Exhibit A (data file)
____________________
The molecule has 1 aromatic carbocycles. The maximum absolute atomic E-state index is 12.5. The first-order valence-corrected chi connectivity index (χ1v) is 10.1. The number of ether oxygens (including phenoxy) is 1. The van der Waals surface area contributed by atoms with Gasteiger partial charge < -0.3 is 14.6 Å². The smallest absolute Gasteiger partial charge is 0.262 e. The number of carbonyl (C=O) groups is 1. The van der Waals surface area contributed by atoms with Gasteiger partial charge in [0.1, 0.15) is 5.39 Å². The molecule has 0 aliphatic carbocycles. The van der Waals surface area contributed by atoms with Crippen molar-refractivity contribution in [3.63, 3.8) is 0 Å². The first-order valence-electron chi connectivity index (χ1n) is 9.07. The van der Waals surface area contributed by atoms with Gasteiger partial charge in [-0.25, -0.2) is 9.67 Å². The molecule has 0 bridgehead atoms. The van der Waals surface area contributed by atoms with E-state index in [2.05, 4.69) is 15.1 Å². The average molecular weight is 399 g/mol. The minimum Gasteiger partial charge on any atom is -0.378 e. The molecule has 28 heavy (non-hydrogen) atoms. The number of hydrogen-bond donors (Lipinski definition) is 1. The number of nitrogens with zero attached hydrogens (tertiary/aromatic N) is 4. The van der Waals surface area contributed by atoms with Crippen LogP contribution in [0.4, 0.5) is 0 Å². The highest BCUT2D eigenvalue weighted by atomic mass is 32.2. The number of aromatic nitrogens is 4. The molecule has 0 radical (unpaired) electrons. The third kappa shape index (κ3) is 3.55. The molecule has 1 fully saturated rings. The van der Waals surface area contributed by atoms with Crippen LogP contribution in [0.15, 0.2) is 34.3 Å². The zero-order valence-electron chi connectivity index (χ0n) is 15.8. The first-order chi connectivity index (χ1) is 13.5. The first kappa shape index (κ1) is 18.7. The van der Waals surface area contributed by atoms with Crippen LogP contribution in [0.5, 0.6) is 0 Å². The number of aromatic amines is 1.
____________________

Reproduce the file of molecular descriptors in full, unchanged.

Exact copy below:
The molecule has 1 aromatic carbocycles. The maximum absolute atomic E-state index is 12.5. The first-order valence-corrected chi connectivity index (χ1v) is 10.1. The number of ether oxygens (including phenoxy) is 1. The van der Waals surface area contributed by atoms with Gasteiger partial charge < -0.3 is 14.6 Å². The smallest absolute Gasteiger partial charge is 0.262 e. The number of carbonyl (C=O) groups is 1. The van der Waals surface area contributed by atoms with Gasteiger partial charge in [0.1, 0.15) is 5.39 Å². The molecule has 0 aliphatic carbocycles. The van der Waals surface area contributed by atoms with Crippen molar-refractivity contribution in [3.63, 3.8) is 0 Å². The first-order valence-electron chi connectivity index (χ1n) is 9.07. The van der Waals surface area contributed by atoms with Gasteiger partial charge in [-0.25, -0.2) is 9.67 Å². The molecule has 0 bridgehead atoms. The van der Waals surface area contributed by atoms with E-state index in [2.05, 4.69) is 15.1 Å². The average molecular weight is 399 g/mol. The minimum Gasteiger partial charge on any atom is -0.378 e. The molecule has 28 heavy (non-hydrogen) atoms. The number of hydrogen-bond donors (Lipinski definition) is 1. The number of nitrogens with zero attached hydrogens (tertiary/aromatic N) is 4. The van der Waals surface area contributed by atoms with Crippen LogP contribution in [0.4, 0.5) is 0 Å². The highest BCUT2D eigenvalue weighted by atomic mass is 32.2. The number of aromatic nitrogens is 4. The molecule has 0 radical (unpaired) electrons. The third kappa shape index (κ3) is 3.55. The molecule has 1 fully saturated rings. The van der Waals surface area contributed by atoms with Crippen LogP contribution in [0.15, 0.2) is 34.3 Å². The zero-order valence-electron chi connectivity index (χ0n) is 15.8. The first-order chi connectivity index (χ1) is 13.5. The first kappa shape index (κ1) is 18.7. The van der Waals surface area contributed by atoms with Crippen LogP contribution in [0.5, 0.6) is 0 Å². The number of aromatic amines is 1.